Know Of A Good Skunk Repellent?
An effective skunk repellent might seem to be the answer to your prayers if you have a skunk problem. While not exactly fearless, a skunk does have a certain amount of self-confidence when a threat appears, and many dogs have discovered the reason for this. While there are some critters you can chase away by swinging a broom, the skunk isn't necessarily one of them, and you don't really want to get within a broom handle's distance from one.
Perils Of Live Trapping - Then there are those who say the best way to get rid of a skunk is to use a live skunk trap, and then relocate the trespasser. This might work for a gopher or raccoon and certainly would for a rabbit, but one had better have an exit plan in dealing with a skunk. It's certainly not going to give up once trapped, and patiently wait for you to release it. Shooting the skunk is another possibility, though not a good idea if you live in the city. There's always the chance you might just wound the animal, and it will end up running under the house.
Repellents, A Preventive Approach - The beauty of the skunk repellent is that a good one should keep the animals away. It's when they're hanging around that the potential for a problem arises, so there's some truth to the saying "out of sight, out of mind". The question then becomes, what kind of a repellent will work? You also have to consider if there are other animals you want to repel or others you don't want to repel. You can't forget the neighbors either, especially if the repellent smells worse than skunk spray, though that's hard to imagine.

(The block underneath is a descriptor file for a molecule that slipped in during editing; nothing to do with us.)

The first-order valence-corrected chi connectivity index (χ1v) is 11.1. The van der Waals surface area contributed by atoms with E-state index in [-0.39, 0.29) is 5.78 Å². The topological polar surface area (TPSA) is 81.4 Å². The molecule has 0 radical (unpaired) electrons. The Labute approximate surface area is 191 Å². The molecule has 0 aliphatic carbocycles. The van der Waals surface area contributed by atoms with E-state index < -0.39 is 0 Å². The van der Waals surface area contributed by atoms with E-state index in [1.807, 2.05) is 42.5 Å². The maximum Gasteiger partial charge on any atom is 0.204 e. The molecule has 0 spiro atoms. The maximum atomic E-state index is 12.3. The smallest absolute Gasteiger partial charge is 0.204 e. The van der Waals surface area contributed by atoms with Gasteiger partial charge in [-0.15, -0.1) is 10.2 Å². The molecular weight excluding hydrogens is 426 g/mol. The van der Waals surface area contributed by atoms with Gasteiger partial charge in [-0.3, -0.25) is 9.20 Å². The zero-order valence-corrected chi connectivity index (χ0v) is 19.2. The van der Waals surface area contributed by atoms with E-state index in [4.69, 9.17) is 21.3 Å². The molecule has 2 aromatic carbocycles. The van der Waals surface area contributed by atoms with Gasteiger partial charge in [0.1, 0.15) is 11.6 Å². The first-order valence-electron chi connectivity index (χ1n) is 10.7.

If the skunk has a den nearby, a natural place to apply repellent is around the den, the object being to convince the skunk to move elsewhere. This approach is a good one, but bear in mind you'll need to keep an eye out that it doesn't set up shop in the barn or under the tool shed. If so, you'll have to repeat the application assuming the skunk hasn't sprayed you or your dog in the meantime.
If you can't find a den, you'll just have to apply the repellent where the skunk seems to spend it's time, which may mean the entire back yard. If you have to apply skunk repellent to a rather large area, need repeated applications, and are using a commercial repellent, things could get expensive, though it probably will be worth it. There are plenty of homemade skunk repellents out there though, and even though you may have to try more than one, there is likely something that will do the job.
Predator Urine - Some will tell you that the scent of predator urine will usually do the trick, with coyote or wolf urine being safe bets. Most wild animals will leave the scene if they believe a predator is in the vicinity. There are a couple of problems associated with using predator urine however. One is that if there are actual predators, wolves or coyotes, in the area, they may be attracted, being curious to find out who the new kid on the block is. The other thing is that skunks are fairly intelligent animals. They may detect the scent of urine but may choose to do nothing unless they actually see or hear the predator.
Choosing A Homemade Skunk Repellent - What works? Hot pepper powder is as affective as anything. Cayenne pepper is best, although jalapeño peppers work fine as well. With hot pepper powder you might need to take into account household pets. They will usually try to avoid pepper, but can always get it on their paws and eventually in their mouth or eyes. Ammonia is effective too, especially if you're dealing with a skunk den. Soak some rags in ammonia and lay them at the entrance or anywhere near the den and the skunks will likely leave. Mothballs are also effective.